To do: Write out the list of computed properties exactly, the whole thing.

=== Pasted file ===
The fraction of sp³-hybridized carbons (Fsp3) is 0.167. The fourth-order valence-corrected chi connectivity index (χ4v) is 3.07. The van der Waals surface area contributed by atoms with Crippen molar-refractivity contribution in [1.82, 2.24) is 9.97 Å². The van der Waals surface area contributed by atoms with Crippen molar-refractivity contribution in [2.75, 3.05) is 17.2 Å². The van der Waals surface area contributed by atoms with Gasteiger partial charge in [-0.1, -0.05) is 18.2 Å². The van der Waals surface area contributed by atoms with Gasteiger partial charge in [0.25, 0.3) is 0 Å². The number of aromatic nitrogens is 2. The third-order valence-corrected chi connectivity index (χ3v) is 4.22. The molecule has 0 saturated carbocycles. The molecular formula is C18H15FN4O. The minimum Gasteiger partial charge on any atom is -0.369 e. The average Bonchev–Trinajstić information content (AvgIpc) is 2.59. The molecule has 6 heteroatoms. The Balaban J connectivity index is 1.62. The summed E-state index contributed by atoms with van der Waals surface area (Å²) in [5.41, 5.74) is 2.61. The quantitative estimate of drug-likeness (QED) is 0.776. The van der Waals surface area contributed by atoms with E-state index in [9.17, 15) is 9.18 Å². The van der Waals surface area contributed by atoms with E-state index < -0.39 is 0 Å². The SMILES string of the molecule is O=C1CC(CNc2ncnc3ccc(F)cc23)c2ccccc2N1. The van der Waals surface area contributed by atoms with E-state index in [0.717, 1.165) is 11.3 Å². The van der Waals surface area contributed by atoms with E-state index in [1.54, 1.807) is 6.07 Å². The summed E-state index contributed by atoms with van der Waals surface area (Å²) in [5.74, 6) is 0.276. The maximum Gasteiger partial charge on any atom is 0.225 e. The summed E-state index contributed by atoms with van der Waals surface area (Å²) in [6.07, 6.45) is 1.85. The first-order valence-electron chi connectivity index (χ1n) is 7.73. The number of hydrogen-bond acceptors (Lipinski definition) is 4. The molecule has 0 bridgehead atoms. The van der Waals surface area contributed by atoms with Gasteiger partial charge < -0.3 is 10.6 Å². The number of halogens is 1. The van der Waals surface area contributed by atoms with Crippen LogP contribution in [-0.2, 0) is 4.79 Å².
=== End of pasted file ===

The fraction of sp³-hybridized carbons (Fsp3) is 0.167. The fourth-order valence-corrected chi connectivity index (χ4v) is 3.07. The van der Waals surface area contributed by atoms with Crippen molar-refractivity contribution in [1.82, 2.24) is 9.97 Å². The van der Waals surface area contributed by atoms with Crippen molar-refractivity contribution in [2.75, 3.05) is 17.2 Å². The van der Waals surface area contributed by atoms with Gasteiger partial charge in [-0.1, -0.05) is 18.2 Å². The van der Waals surface area contributed by atoms with Gasteiger partial charge in [0.25, 0.3) is 0 Å². The number of aromatic nitrogens is 2. The third-order valence-corrected chi connectivity index (χ3v) is 4.22. The molecule has 0 saturated carbocycles. The molecular formula is C18H15FN4O. The minimum Gasteiger partial charge on any atom is -0.369 e. The average Bonchev–Trinajstić information content (AvgIpc) is 2.59. The molecule has 6 heteroatoms. The Balaban J connectivity index is 1.62. The summed E-state index contributed by atoms with van der Waals surface area (Å²) in [5.41, 5.74) is 2.61. The quantitative estimate of drug-likeness (QED) is 0.776. The van der Waals surface area contributed by atoms with E-state index in [9.17, 15) is 9.18 Å². The van der Waals surface area contributed by atoms with E-state index < -0.39 is 0 Å². The SMILES string of the molecule is O=C1CC(CNc2ncnc3ccc(F)cc23)c2ccccc2N1. The van der Waals surface area contributed by atoms with E-state index in [0.717, 1.165) is 11.3 Å². The van der Waals surface area contributed by atoms with E-state index in [1.54, 1.807) is 6.07 Å². The summed E-state index contributed by atoms with van der Waals surface area (Å²) in [5.74, 6) is 0.276. The maximum Gasteiger partial charge on any atom is 0.225 e. The summed E-state index contributed by atoms with van der Waals surface area (Å²) in [6.07, 6.45) is 1.85. The first-order valence-electron chi connectivity index (χ1n) is 7.73. The number of hydrogen-bond acceptors (Lipinski definition) is 4. The molecule has 0 bridgehead atoms. The van der Waals surface area contributed by atoms with Gasteiger partial charge < -0.3 is 10.6 Å². The number of halogens is 1. The van der Waals surface area contributed by atoms with Crippen LogP contribution in [-0.2, 0) is 4.79 Å².